High-rise for seniors to advance a new concept in intergenerational living, providing an upscale home that links the residents to the ASU community and lifelong learning
Arizona State University broke ground Wednesday on a complex that will advance a new concept in intergenerational living and lifelong learning.
Mirabella at ASU is a 20-story senior living facility at Mill Avenue and University Drive on the university’s Tempe campus. The building, scheduled to be completed in 2020, will include 252 independent-living apartments and 52 health-care units, as well as an indoor pool, theater, art museum, spa, dog park and four restaurants.
The project will link the university community to the residents, who will be able to take classes, have access to the library and be near cultural and sports events.
ASU President Michael Crow called it “the world’s coolest dorm” at the groundbreaking ceremony and said: “There’s no reason everyone can’t be a college student and engaged in what this community has to offer for the entirety of their lives.”
Lifelong learning in urban, upscale setting
Crow said that ASU is reconceptualizing lifelong learning.
“How do we create this exchange? We’re excited that we’ll have on our campus several hundred new learners, new teachers and new experts.
“I’m 62 years old, and in my 61st year, I learned more than in any other year of my life. If I don’t learn more in my 65th year, I’ll be sadly disappointed.”
No state funding is being used in the high-rise, which will be developed by private, nonprofit developers University Realty and Pacific Retirement Services on land owned and leased by ASU. The Arizona Board of Regents approved the development in 2016.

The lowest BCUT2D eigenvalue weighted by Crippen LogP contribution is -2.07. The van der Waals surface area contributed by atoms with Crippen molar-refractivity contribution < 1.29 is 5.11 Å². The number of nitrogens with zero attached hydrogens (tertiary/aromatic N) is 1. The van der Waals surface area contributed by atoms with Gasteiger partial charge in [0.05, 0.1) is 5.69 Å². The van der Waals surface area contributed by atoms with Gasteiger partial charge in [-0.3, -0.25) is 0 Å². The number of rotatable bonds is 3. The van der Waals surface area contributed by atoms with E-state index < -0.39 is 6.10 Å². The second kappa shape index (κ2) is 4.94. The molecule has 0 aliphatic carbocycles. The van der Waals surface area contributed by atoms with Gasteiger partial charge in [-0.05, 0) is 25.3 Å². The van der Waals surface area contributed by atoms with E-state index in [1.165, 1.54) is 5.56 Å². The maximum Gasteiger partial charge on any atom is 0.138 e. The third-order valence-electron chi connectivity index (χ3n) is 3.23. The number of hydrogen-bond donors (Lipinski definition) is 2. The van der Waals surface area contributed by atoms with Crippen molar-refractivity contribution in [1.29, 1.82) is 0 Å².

The project is next to the closed Chili’s restaurant, which eventually will be torn down and become the site of a hotel.
Features of Mirabella at ASU include:
• More than 50 floor plans, some of which are spacious enough to accommodate a baby grand piano. Apartments vary from about 900 square feet to 2,700 square feet, with one or two bedrooms. Each has a balcony and a contemporary kitchen with quartz countertops.
• Concrete and steel construction with double walls between the apartments and acoustical matting under the floors to minimize sound transfer.
• Floor-to-ceiling windows that look out onto Camelback Mountain and Tempe Town Lake on the north side and the Superstition Mountains on the southeast.
• Environmentally friendly details, such as electric vehicle-charging stations, water-saving fixtures, photovoltaic panels and 50 percent construction waste reduction.
So far, more than 180 of the 252 apartment units have been sold, according to Paul Riepma, senior vice president of sales and marketing for Pacific Retirement Services, the Oregon-based company leading the development.
The project works like this: Residents pay a “buy-in” fee, ranging from $378,500 for a one-bedroom unit to $810,200 for a two-bedroom penthouse. When they die, 85 percent of that fee is refunded to their heirs. In addition, residents pay a monthly fee, ranging from $4,195 for a single person in a one-bedroom unit to $5,570 for a couple in a penthouse suite. That fee covers dining, housekeeping, utilities, shuttle service, activities and other amenities.